Wolfgang Thierse is shocked. He recently had to read in a newspaper: Willy Brandt was yesterday. Should the former SPD chancellor’s Ostpolitik and his adviser Egon Bahr’s “change through rapprochement” approach be outdated? Are they the real reason for the mistakes and mistakes in German Russia policy over the past twenty years?
After all, this Ostpolitik is an integral part of the SPD’s creed; from a social-democratic point of view, it was she who first made peace in Europe and German unity possible.
Thierse sees these foundations in danger. “Is that really a historical aberration?” asks the 79-year-old former President of the Bundestag. It is obvious that he does not like the latest analysis by his party leader Lars Klingbeil that Germany is facing the ruins of its Russia policy.
Organizing security and stability no longer “with Russia”, but only “before and against Russia”, as Klingbeil recently said, that “probably” applies to the Putin regime today. But in the future, Thierse hopes, Brandt and Bahr’s concept of joint security will be given another chance. That’s probably how it is for most of the primarily gray-haired men and women who came to IG Metall’s Mendelsohn building in Berlin that evening.
“Change through rapprochement” has become obsolete
How closely intertwined is Brandt’s Ostpolitik with the course towards Moscow that Germany has pursued since SPD Chancellor Gerhard Schröder was in office? The historian Andreas Wirsching, director of the Institute for Contemporary History in Munich, conveys a supposedly redeeming message to the community of social democrats who have been thrown into doubt.
The concept of “change through rapprochement” was based on the motivation to overcome the division of Germany; this motive has not existed since 1990. And the CSCE process, which was supposed to break the ice between East and West with regard to politics and human rights in the 1970s, seems “today like a distant utopia”.
In the 1970s and 1980s, the Soviet Union had a kind of collective leadership that made it predictable. That is something completely different from Putin’s personal dictatorship.
Policy towards Russia remained stuck in the “old CSCE world”.
But Germany failed to recognize that Putin’s nationalist Russia has long since moved away from the same historical era. The Ostpolitik of Brandt and Bahr and also the NATO double-track decision, invented by SPD Chancellor Helmut Schmidt and enforced by his CDU successor Helmut Kohl, had a clear goal, namely mutual renunciation of violence; Schmidt and Kohl courageously pushed them through against widespread protest.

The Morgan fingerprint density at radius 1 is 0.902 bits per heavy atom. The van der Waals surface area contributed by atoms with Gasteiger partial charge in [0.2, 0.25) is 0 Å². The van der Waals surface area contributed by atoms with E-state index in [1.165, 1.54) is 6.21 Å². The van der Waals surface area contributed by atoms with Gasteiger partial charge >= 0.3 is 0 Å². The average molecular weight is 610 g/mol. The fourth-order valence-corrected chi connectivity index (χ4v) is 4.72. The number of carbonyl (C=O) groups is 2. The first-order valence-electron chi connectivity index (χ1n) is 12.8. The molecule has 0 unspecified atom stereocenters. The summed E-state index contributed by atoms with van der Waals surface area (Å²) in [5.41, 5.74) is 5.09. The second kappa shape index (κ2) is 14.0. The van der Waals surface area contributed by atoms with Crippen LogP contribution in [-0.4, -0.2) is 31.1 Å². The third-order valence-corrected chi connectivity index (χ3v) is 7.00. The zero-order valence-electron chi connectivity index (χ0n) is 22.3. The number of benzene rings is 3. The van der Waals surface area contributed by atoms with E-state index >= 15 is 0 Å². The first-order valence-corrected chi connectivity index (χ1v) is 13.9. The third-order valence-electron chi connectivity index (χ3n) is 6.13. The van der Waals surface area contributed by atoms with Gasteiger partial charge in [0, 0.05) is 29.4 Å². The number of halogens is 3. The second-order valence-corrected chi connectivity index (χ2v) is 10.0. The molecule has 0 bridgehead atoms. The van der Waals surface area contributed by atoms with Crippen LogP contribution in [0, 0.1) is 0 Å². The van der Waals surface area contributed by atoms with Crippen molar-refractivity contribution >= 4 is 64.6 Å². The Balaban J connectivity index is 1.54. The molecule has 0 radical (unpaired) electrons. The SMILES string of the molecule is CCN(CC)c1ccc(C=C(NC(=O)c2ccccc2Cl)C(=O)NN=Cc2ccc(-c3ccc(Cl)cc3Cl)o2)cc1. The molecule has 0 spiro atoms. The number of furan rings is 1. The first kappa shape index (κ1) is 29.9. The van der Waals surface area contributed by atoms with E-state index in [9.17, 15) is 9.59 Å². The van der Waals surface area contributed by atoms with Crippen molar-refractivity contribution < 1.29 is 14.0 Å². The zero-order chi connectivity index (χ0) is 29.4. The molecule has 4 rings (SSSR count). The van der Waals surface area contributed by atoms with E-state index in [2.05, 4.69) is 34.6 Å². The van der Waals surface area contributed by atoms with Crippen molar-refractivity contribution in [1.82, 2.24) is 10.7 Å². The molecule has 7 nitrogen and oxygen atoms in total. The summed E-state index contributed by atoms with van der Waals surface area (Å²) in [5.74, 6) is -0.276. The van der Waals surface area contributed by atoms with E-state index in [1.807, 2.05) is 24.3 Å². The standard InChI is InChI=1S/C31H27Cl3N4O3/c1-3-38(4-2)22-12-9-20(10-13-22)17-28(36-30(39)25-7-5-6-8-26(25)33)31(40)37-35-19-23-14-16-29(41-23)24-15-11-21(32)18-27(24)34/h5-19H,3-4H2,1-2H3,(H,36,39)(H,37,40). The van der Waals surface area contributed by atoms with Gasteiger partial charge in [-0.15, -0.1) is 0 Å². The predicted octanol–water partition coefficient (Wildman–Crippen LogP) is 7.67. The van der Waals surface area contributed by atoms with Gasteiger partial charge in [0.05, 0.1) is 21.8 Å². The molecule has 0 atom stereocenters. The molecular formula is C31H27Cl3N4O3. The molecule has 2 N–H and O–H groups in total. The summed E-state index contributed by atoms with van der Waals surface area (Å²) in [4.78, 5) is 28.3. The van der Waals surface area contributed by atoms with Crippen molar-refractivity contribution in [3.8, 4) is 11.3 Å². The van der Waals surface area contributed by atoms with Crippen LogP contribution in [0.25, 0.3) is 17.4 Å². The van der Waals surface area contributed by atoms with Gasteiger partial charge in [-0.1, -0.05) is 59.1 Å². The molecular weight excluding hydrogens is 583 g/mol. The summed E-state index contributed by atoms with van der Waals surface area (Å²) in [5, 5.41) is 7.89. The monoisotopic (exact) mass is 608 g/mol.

The later policy towards Russia, on the other hand, lacked sober analysis and political courage. She remained attached to the “old CSCE world” in which balance and stability were to be created through diplomatic communication and economic cooperation.
“The idea that communication is always good, and that if you communicate long enough, it can at least not get any worse,” is a misjudgment, Wirsching wrote to former Chancellor Angela Merkel in her Putin dossier – but he did not mention the special case of Gerhard Schröder.
Dependence on Russian energy increased late
But what about the dependence on Soviet energy supplies, which was initiated at the time of Brandt’s Ostpolitik with the natural gas pipe business in 1971? A path for today’s dependency was laid at that time. Brandt told Der Spiegel in 1973 that ten percent of the energy imported into Germany could come from the Soviet Union, “a little more or a little less”.
But “no particular dependency will arise from this”. In fact, a decade later, only 7.5 percent of the energy-generating raw materials used in West Germany came from the Soviet Union.
Last year, on the other hand, 34 percent of the oil demand and 55 percent of the gas demand were imported from Russia. Energy dependency was therefore chosen much later. According to Wirsching, it was “the most economically tempting and at the same time politically most risky choice”. In other words: Germany could have turned around in time if Berlin had looked at Putin’s Russia soberly and given politics priority over the economy.
The influence of Egon Bahr
Egon Bahr’s role makes it clear how much the classic Ostpolitik has had an impact on the SPD to this day. According to the Social Democrat and last GDR Foreign Minister Markus Meckel that evening, he had an office in the Willy-Brandt-Haus until his death in 2015. Bahr sat “on the lap” of every party and faction leader of the SPD and convinced everyone “that Moscow is the center of German foreign policy”. Bahr’s fixation on Moscow, who advocated purely superpower politics, had fatal consequences for the SPD, since many viewed him as a crucial advisor.
The listeners, some of whom belong to traditional social democratic associations such as the Erhard-Eppler circle, do not like such insights. Their world view corresponds to what the political scientist Johannes Varwick from Halle says. He would like a “new Egon Bahr” who knows “that it makes no sense to ignore zones of influence”.
You have to have a “sober view of Russia’s sense of security” and accept that Ukraine is a “special case” from Moscow’s perspective and that it can never be allowed to become a member of NATO. There is a lot of applause for that. It seems that the reformed party leader Klingbeil still has a long way to go.